Monday, February 25, 2013
A decision to raise Norwich council tax bills by a fraction less than the figure which would trigger a public referendum has been criticised as “flagrant democracy-dodging” by a Norfolk MP.
Great Yarmouth MP Brandon Lewis is also a junior minister at the Department for Communities and Local Government, which offered a grant to authorities if they froze their council tax demands this year.
But Norwich City Council declined that offer earlier this month when it agreed to raise its share of the council tax bill by 1.95pc – a move which councillors said would protect key services in a budget which included about £2.5m worth of savings.
The rise was set just below the 2pc threshold at which the council would be required to ask voters if they were willing to pay the increase. But the criticism was met with an equally stinging response from the city council’s deputy leader, who said the freeze grant offered by the minister’s department was “totally inadequate” against a backdrop of government cuts.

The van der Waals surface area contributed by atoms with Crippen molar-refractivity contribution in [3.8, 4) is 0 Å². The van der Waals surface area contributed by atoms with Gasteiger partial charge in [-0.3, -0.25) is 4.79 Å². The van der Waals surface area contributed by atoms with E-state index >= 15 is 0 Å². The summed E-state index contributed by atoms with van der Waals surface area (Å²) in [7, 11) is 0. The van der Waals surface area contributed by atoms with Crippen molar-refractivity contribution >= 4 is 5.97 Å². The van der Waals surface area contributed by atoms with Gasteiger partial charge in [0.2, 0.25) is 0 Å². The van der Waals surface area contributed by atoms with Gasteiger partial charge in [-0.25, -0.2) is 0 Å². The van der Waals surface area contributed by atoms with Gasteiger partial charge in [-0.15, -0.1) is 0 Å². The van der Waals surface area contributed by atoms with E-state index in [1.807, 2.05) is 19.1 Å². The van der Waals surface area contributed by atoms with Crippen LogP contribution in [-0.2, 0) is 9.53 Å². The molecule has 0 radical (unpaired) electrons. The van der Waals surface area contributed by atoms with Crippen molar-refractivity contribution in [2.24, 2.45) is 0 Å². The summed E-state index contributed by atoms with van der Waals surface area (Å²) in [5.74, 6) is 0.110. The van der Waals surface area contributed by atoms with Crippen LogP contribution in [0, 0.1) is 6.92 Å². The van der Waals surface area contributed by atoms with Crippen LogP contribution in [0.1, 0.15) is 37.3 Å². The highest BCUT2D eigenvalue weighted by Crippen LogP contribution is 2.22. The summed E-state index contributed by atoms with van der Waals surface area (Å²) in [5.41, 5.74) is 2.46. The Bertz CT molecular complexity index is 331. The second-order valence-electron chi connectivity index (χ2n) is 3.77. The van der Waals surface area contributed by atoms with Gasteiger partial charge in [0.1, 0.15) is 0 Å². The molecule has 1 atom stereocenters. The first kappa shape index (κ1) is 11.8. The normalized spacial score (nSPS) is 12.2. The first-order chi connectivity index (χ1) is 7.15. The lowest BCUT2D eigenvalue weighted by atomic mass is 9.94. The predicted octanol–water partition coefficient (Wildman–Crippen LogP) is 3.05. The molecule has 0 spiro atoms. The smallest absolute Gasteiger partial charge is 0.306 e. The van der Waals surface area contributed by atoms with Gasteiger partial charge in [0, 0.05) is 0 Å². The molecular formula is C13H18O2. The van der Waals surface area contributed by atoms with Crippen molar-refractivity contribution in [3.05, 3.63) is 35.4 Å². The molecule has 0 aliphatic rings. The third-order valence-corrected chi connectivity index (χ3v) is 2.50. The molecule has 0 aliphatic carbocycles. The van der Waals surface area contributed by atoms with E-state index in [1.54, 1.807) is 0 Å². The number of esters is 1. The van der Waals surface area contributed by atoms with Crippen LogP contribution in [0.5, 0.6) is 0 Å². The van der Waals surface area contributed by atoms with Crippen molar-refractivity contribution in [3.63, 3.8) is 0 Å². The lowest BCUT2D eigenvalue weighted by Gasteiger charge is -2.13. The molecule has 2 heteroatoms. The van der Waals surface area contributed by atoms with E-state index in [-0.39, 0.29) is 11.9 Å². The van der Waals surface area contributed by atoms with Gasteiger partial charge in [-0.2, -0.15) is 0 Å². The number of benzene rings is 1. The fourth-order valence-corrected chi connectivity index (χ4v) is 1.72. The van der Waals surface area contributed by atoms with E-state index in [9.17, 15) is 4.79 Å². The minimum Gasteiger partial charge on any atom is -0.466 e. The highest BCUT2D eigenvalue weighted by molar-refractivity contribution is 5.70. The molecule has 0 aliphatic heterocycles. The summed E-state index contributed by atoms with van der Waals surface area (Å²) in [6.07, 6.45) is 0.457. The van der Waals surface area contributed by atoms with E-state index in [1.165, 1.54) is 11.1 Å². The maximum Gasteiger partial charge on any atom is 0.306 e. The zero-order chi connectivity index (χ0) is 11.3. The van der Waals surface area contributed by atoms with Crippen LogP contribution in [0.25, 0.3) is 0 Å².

Mr Lewis said: “Every local resident will be dismayed by this flagrant democracy-dodging. Norwich City Council is doing hard-working families and pensioners a real disservice by raising their council tax to a hair’s breadth below the trigger level in order to avoid a public vote instead of taking up this government’s offer to help fund a freeze for the third year in a row.
“Increasing council tax at this time is wrong. Councillors trying to undercut democracy in this way will find out what residents really think about their money being snatched away on the doorstep or through a kick in the ballot box.”
Alan Waters, deputy leader of Norwich City Council, said the increase was within the government rules, and would equate to an extra 1p per day for the majority of council tax payers in the city. He said: “Our decision was made against a background of deeper cuts from central government and the need to protect vital services.
“The freeze grant of 1pc offered by Mr Lewis, when inflation for local government is running at between 3pc and 5pc, is totally inadequate.
“The announcement last week that our proposals for a City Deal had been accepted shows that other parts of government clearly value Norwich as a partner.
“The message does not seem to have got through to Mr Lewis.
“His time would be better spent getting a fair deal for local government instead of sending out unsolicited and abusive emails to councils struggling with another harsh financial settlement.”